Original Article

Original Article

Dialogues Clin Neurosci. 2019;21(1):27-34
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What are we trying to prevent in Alzheimer disease?

Frank Jessen, MD
Department of Psychiatry, University of Cologne, Medical Faculty, Cologne, Germany.


Within aging societies, the number of individuals suffering from Alzheimer disease (AD) is constistently increasing. This is paralleled by intense research aimed at improving treatment options and potentially even fostering effective prevention. The discussion on relevant outcomes of such interventions is ongoing. Here, different types of currently applied outcomes in the treatment of AD at the dementia stage, but also at the pre-dementia stages of mild cognitive impairment (MCI) and asymptomatic preclinical AD are discussed. Regulatory agencies require effects on the clinical measures of cognition and function. In novel disease-modifying therapy trials, biological markers are used as secondary and exploratory outcomes. Additional outcomes of great relevance for the individual patients are neuropsychiatric symptoms, quality of life, and goal attainment. In addition, costs and cost-benefit ratios are of interest
for the reimbursement of interventions.

Keywords: Alzheimer disease; clinical trial; dementia; disease modification; mild cognitive impairment; outcome; preclinical Alzheimer disease; symptomatic treatment


Alzheimer disease (AD) is the most common cause of dementia.1 According to current concepts, AD refers to a pathological brain process, which extends over several years to decades. Core pathologic features are aggregation of the amyloid-β (Aβ)-peptide, which originates from the amyloid-precursor protein (APP) and aggregation of the neuronal protein tau. These processes are accompanied by synaptic dysfunction, inflammatory reactions, neurodegeneration, and related molecular mechanisms. The accumulation of pathology evolves over many years within the preclinical phase, during which the individual does not experience any symptoms or functional
effects of this process. Subsequently, symptoms develop slowly over many years.2 Longitudinal studies suggest that around 10 years before the stage of dementia, subtle cognitive decline begins, which is often accompanied by the subjective experience of cognitive worsening.3,4 This stage may also be accompanied by mild behavioral symptoms such as depression, anxiety, apathy, and sleep disturbances.2 Once the dysfunction in cognition becomes apparent and detectable on neuropsychological testing, the stage of mild cognitive impairment (MCI) is reached. MCI is defined by objective cognitive dysfunction with still fully intact functioning and independence in daily living.5 After the MCI stage, which may also last for a number of years, dementia gradually develops.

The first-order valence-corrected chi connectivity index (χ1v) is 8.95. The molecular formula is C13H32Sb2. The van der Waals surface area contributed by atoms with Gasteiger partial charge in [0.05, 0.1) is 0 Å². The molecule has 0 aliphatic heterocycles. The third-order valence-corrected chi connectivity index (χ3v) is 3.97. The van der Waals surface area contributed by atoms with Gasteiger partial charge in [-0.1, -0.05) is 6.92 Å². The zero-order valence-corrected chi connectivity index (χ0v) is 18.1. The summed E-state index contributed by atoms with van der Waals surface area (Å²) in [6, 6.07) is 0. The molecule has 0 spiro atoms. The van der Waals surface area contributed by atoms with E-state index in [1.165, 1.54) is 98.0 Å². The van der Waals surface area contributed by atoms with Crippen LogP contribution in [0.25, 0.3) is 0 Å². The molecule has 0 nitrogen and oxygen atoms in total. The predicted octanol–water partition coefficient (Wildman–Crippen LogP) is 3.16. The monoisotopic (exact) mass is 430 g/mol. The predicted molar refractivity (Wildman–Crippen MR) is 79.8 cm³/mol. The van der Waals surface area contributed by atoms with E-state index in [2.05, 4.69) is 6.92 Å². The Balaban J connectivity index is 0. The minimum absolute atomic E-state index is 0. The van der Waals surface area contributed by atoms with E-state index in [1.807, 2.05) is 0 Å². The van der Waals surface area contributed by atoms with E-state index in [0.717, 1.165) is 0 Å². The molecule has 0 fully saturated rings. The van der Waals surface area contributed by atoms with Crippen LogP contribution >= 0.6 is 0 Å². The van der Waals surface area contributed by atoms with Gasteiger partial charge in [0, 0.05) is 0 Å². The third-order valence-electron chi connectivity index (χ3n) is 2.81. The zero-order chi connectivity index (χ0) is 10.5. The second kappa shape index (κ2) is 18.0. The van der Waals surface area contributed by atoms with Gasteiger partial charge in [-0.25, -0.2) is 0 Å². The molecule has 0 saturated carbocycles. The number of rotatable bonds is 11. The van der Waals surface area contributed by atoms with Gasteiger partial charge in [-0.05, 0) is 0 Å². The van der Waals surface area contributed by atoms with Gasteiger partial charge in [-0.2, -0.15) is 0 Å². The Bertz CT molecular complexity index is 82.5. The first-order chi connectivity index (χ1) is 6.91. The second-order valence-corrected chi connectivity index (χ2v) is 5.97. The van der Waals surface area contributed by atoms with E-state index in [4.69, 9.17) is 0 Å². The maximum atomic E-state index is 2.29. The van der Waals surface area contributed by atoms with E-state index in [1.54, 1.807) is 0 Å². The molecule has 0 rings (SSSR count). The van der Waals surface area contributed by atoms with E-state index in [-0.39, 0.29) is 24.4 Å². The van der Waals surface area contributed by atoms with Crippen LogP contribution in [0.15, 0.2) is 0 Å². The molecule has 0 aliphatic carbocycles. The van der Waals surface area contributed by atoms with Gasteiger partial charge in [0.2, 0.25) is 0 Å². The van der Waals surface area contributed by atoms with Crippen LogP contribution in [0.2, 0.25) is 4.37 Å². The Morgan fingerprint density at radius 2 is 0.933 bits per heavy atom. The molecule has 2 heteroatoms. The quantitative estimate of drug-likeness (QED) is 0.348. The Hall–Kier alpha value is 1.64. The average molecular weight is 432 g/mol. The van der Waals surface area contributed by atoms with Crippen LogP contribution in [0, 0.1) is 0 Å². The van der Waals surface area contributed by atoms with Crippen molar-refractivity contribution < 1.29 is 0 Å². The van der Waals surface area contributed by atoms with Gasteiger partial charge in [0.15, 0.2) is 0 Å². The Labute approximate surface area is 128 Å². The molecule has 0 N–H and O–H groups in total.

Dementia is defined by substantial impairment in cognitive capacities, which causes functional disabilities (eg, severe memory impairment, orientation deficits, language comprehension problems, apraxia) with the requirement for support in everyday life.6 The dementia stage can be divided into a mild, a moderate, and a severe stage. The latter is characterized by full dependency on care and the inability to perform basic activities of daily life. This is often accompanied by severe language impairment, full loss of memory, and motor symptoms.
Behavioral neuropsychiatric symptoms often occur, sometimes at a severe degree. Such symptoms include, but are not limited to, delusions, hallucinations, agitation, severe apathy, depression, anxiety, and severe sleep disturbances.7 Care demands usually increase, with the progression of cognitive and functional decline reaching the maximum at the severe dementia stage. The late stage is also associated with higher costs and with frequent institutionalization. Caregiver’s burden and health risks are significant throughout the dementia stage of AD. Death occurs after a limited number of years within the dementia stage of AD is reached.8
Neuropathologic changes are progressive and extended brain tissue loss with a particular focus on mediotemporal regions and cortical areas occur in the late stage of the disease. Based on this disease course, different aims of treatment and prevention have been developed over the past decades.

Treatment goals of symptomatic therapy

In the late 1980s and early 1990s, the currently licensed drugs for symptomatic treatment of either mild-to-moderate (acetylcholinesterase inhibitors) or moderate-to-severe (memantine) Alzheimer dementia were developed.9 Since then, the US Food and Drug Administration (FDA) and the European Medical Agency (EMA) have required the proof of efficacy on two parallel end points, namely global cognition (both) and global clinical change (FDA) or activities of daily living (EMA) for such symptomatic treatment at the different dementia stages. In the trials for regulatory approval of such drugs, proof of AD pathology in the individual patient is usually not required. The label is formulated based on the clinical syndrome of dementia.